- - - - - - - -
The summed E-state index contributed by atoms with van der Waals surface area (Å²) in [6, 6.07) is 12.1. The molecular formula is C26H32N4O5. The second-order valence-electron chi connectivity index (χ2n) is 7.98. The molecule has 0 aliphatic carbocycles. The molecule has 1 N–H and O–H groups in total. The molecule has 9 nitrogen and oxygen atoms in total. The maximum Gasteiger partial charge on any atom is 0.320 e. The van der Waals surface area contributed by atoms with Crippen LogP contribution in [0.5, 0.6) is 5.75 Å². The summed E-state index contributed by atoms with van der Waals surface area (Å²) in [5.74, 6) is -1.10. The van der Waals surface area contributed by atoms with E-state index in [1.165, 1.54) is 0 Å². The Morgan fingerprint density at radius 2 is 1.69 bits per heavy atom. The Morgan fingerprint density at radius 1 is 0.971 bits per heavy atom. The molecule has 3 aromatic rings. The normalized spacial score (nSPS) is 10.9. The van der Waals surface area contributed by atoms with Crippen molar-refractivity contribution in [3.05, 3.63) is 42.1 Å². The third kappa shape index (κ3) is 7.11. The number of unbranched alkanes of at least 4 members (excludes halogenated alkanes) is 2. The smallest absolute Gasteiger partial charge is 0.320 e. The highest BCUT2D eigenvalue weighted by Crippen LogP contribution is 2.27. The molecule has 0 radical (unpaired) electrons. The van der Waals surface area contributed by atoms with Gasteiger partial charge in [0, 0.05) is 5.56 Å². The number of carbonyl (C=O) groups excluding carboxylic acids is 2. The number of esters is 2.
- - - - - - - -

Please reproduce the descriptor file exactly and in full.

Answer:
The summed E-state index contributed by atoms with van der Waals surface area (Å²) in [6, 6.07) is 12.1. The molecular formula is C26H32N4O5. The second-order valence-electron chi connectivity index (χ2n) is 7.98. The molecule has 0 aliphatic carbocycles. The molecule has 1 N–H and O–H groups in total. The molecule has 9 nitrogen and oxygen atoms in total. The maximum Gasteiger partial charge on any atom is 0.320 e. The van der Waals surface area contributed by atoms with Crippen LogP contribution in [0.5, 0.6) is 5.75 Å². The summed E-state index contributed by atoms with van der Waals surface area (Å²) in [5.74, 6) is -1.10. The van der Waals surface area contributed by atoms with E-state index in [1.165, 1.54) is 0 Å². The Morgan fingerprint density at radius 2 is 1.69 bits per heavy atom. The Morgan fingerprint density at radius 1 is 0.971 bits per heavy atom. The molecule has 3 aromatic rings. The normalized spacial score (nSPS) is 10.9. The van der Waals surface area contributed by atoms with Crippen molar-refractivity contribution in [3.05, 3.63) is 42.1 Å². The third kappa shape index (κ3) is 7.11. The number of unbranched alkanes of at least 4 members (excludes halogenated alkanes) is 2. The smallest absolute Gasteiger partial charge is 0.320 e. The highest BCUT2D eigenvalue weighted by Crippen LogP contribution is 2.27. The molecule has 0 radical (unpaired) electrons. The van der Waals surface area contributed by atoms with Gasteiger partial charge in [0, 0.05) is 5.56 Å². The number of carbonyl (C=O) groups excluding carboxylic acids is 2. The number of esters is 2.